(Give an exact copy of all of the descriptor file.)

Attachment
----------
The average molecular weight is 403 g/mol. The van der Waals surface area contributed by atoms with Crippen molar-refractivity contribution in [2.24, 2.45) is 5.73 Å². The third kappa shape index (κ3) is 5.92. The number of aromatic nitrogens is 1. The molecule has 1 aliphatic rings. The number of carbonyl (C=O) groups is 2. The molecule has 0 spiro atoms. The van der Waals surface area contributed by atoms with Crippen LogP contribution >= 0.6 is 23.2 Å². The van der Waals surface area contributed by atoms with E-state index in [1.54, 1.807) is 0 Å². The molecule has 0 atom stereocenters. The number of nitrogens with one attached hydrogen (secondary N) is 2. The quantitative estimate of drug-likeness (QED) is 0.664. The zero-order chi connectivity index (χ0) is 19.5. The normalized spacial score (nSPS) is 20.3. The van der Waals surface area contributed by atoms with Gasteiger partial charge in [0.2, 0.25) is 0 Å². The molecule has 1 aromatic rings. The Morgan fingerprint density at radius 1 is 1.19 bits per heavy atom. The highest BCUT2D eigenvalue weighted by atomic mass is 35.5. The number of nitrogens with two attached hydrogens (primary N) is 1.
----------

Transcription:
The average molecular weight is 403 g/mol. The van der Waals surface area contributed by atoms with Crippen molar-refractivity contribution in [2.24, 2.45) is 5.73 Å². The third kappa shape index (κ3) is 5.92. The number of aromatic nitrogens is 1. The molecule has 1 aliphatic rings. The number of carbonyl (C=O) groups is 2. The molecule has 0 spiro atoms. The van der Waals surface area contributed by atoms with Crippen LogP contribution >= 0.6 is 23.2 Å². The van der Waals surface area contributed by atoms with E-state index in [1.54, 1.807) is 0 Å². The molecule has 0 atom stereocenters. The number of nitrogens with one attached hydrogen (secondary N) is 2. The quantitative estimate of drug-likeness (QED) is 0.664. The zero-order chi connectivity index (χ0) is 19.5. The normalized spacial score (nSPS) is 20.3. The van der Waals surface area contributed by atoms with Gasteiger partial charge in [0.2, 0.25) is 0 Å². The molecule has 1 aromatic rings. The Morgan fingerprint density at radius 1 is 1.19 bits per heavy atom. The highest BCUT2D eigenvalue weighted by atomic mass is 35.5. The number of nitrogens with two attached hydrogens (primary N) is 1.